Dallas, Fort Worth Not The Craziest

By Elvira Sakmari 
Updated 4:56 PM CDT, Wed, Mar 17, 2010 

Think everyone around you is crazy? Some of them might be, but Dallas and Fort Worth did not rank high among the craziest cities,according to The Daily Beast. 

The Web site ranked America's 57 largest metropolitan areas on four criteria: psychiatrists per capita, stress, eccentricity and drinking levels. 

We can't find anything that makes this a scientific study, just something that's fun to read. 

In at No. 38 is Dallas, with 49 shrinks per capita, 40 on the stress scale, 17 on eccentricity and tied at 22 on drinking. 

When it comes to local (crazy) color, The Daily Beast points to the World's Largest Patio Chair which found its home in Dallas after organizers of the 5-foot-6-inch chair's world tour were forced to abandon it because it was too hard to move. We question the chair being attributed to us however -- doesn't that really mean someone else parked their crazy chair in our backyard? If you've never seen it, the chair lives at Sunnyland Patio Furniture at the northwest corner of Spring Valley and Coit roads.

Fort Worth ranked next to last at No. 56, with 54 psychiatrists per capita, 47 on the stress meter, 22 on the eccentricity scale and 54 in drinking.

"I would say Fort Worth is doing pretty well as far as mental health is concerned," said Dr. John Naus, a psychiatrist with Texas Health Springwood. 

"It's a lot saner than it was back in the old Western days, that's for sure," said Cowtown native Peggy Dulaney.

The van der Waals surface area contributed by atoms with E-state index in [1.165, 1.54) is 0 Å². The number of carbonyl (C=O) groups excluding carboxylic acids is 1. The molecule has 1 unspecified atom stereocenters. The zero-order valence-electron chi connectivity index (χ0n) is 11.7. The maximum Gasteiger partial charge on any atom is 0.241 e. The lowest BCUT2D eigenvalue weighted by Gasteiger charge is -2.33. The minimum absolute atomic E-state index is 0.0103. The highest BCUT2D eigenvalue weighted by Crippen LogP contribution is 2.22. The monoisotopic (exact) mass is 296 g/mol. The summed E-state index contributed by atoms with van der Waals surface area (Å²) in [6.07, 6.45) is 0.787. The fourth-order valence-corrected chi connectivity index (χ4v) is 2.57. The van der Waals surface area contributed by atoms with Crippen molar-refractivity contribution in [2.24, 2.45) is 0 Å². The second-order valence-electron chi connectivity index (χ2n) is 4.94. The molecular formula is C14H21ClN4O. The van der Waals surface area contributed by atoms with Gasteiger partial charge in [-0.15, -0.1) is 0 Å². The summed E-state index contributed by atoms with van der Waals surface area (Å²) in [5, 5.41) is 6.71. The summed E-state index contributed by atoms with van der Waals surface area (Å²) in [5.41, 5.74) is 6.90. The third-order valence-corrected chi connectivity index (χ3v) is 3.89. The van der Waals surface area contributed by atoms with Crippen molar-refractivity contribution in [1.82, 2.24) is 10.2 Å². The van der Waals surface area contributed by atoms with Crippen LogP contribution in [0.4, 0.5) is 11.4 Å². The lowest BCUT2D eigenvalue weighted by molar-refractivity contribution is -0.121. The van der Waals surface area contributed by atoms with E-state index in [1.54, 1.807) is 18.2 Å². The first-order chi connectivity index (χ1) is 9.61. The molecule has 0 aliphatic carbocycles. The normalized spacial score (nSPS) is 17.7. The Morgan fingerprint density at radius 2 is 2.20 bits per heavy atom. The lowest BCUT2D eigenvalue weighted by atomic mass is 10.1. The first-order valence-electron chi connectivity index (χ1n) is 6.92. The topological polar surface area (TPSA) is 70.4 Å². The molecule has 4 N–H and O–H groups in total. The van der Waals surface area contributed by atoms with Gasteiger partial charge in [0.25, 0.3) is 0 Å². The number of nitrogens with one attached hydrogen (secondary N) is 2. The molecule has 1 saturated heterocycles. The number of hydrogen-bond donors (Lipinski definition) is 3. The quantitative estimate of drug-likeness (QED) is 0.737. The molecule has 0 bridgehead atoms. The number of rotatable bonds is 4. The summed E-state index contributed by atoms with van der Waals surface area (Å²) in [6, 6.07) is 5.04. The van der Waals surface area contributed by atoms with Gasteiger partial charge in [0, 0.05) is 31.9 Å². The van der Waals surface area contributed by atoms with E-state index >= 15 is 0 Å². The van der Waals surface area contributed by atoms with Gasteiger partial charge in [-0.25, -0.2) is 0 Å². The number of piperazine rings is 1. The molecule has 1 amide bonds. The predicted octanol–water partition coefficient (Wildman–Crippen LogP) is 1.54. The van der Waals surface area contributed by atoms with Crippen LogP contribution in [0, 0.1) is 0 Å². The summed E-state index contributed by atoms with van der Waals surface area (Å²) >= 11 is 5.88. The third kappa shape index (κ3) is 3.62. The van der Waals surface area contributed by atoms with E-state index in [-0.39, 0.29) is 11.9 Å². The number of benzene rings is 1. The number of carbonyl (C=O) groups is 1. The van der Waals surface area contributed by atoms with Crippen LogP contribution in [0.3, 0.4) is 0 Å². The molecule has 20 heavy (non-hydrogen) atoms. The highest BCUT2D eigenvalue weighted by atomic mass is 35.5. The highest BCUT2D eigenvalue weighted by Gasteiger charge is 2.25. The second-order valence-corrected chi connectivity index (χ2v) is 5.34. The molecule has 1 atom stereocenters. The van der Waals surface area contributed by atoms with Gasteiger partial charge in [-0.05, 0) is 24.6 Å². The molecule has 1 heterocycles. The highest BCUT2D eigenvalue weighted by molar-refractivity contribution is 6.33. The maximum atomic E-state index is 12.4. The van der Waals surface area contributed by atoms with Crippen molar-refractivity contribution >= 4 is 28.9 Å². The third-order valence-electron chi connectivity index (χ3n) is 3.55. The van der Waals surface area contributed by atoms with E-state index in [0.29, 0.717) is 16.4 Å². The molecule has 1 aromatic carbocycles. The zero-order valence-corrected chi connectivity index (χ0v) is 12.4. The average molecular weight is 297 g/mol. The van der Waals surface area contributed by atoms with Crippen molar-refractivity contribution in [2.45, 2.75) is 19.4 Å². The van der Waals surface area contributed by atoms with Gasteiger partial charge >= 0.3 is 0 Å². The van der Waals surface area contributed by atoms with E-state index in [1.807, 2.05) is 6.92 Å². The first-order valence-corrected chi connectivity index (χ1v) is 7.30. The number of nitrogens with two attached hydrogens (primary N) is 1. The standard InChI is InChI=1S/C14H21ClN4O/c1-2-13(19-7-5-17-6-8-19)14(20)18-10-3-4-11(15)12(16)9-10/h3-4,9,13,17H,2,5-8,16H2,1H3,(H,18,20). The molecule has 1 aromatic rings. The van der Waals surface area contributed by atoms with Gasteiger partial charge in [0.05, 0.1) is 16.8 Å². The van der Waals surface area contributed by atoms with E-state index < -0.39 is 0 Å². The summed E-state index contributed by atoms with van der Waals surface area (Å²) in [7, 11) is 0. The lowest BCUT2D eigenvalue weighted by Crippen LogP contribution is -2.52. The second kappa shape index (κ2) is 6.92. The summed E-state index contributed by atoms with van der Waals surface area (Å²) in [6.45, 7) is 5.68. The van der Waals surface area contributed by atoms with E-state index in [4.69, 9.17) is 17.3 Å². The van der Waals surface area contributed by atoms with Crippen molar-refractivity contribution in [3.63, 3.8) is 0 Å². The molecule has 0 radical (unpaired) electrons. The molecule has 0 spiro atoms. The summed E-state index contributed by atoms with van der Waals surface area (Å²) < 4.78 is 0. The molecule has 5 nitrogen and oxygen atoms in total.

But not every in Fort Worth agrees with The Daily Beast's asssessment. 

"Tell them to come look at me," said Valentine Frias, a former construction worker dressed as Lady Liberty. 

Frias, who drums up business for a tax service at the corner of North Main Street and Northside Drive, said Fort Worth should be at the top of the list. 

"Fort Worth's a crazy little city," Frias said. "It's a nice place to be. It's one of the craziest places I've been in, anyways." 

The Daily Beast gave a shoutout to the home of George "Machine Gun Kelly" Barnes, a popular offbeat stop for tourists. 

In case you aren't a tourist but now curious, the house is at 857 W. Mulkey St. Kelly lived there in 1933. That year, he and his wife kidnapped Charles Urschel (Oklahoma oil millionaire) and held him for $200,000 ransom. After they got their money, they dropped him off in Norman, Okla., and headed to Memphis,Tenn., where they were arrested and sent to prison. 

By the way, Austin, whose locals revel in the city's "Keep Austin Weird" brand, ranked No. 12 with 33 shrinks, a stress level of 46, a three on the eccentricity scale and one in drinking. 

First on the list was Cincinnati; last on the list was Salt Lake City. 

More: "America's Craziest Cities" at The Daily Beast 

NBC DFW's Kevin Cokely contributed to this report. 


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